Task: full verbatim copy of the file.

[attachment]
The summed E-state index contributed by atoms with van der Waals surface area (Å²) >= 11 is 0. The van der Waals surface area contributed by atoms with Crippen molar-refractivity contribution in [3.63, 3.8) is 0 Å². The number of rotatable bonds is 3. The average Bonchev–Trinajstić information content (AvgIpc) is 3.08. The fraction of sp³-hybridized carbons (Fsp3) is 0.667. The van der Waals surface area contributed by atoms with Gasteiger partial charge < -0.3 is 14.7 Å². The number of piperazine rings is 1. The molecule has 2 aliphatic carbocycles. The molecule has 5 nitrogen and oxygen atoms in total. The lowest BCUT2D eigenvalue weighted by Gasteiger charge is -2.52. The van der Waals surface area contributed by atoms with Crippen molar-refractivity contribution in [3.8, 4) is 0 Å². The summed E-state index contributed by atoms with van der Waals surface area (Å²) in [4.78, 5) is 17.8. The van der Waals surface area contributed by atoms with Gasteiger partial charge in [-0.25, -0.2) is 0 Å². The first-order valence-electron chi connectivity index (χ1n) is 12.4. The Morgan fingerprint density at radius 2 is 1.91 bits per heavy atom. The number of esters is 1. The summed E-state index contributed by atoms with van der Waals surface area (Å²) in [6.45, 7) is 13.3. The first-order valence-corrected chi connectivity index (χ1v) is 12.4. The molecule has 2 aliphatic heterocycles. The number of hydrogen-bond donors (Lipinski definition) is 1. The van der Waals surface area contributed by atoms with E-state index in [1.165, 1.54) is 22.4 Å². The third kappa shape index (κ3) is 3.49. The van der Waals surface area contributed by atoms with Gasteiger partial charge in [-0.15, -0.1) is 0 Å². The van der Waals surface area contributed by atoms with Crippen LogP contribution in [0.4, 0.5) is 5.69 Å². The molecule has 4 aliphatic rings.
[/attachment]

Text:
The summed E-state index contributed by atoms with van der Waals surface area (Å²) >= 11 is 0. The van der Waals surface area contributed by atoms with Crippen molar-refractivity contribution in [3.63, 3.8) is 0 Å². The number of rotatable bonds is 3. The average Bonchev–Trinajstić information content (AvgIpc) is 3.08. The fraction of sp³-hybridized carbons (Fsp3) is 0.667. The van der Waals surface area contributed by atoms with Gasteiger partial charge < -0.3 is 14.7 Å². The number of piperazine rings is 1. The molecule has 2 aliphatic carbocycles. The molecule has 5 nitrogen and oxygen atoms in total. The lowest BCUT2D eigenvalue weighted by Gasteiger charge is -2.52. The van der Waals surface area contributed by atoms with Crippen molar-refractivity contribution in [3.8, 4) is 0 Å². The summed E-state index contributed by atoms with van der Waals surface area (Å²) in [4.78, 5) is 17.8. The van der Waals surface area contributed by atoms with Gasteiger partial charge in [-0.25, -0.2) is 0 Å². The first-order valence-electron chi connectivity index (χ1n) is 12.4. The Morgan fingerprint density at radius 2 is 1.91 bits per heavy atom. The number of esters is 1. The summed E-state index contributed by atoms with van der Waals surface area (Å²) in [6.45, 7) is 13.3. The first-order valence-corrected chi connectivity index (χ1v) is 12.4. The molecule has 2 aliphatic heterocycles. The number of hydrogen-bond donors (Lipinski definition) is 1. The van der Waals surface area contributed by atoms with E-state index in [1.165, 1.54) is 22.4 Å². The third kappa shape index (κ3) is 3.49. The van der Waals surface area contributed by atoms with Gasteiger partial charge in [-0.15, -0.1) is 0 Å². The van der Waals surface area contributed by atoms with Crippen LogP contribution in [0.4, 0.5) is 5.69 Å². The molecule has 4 aliphatic rings.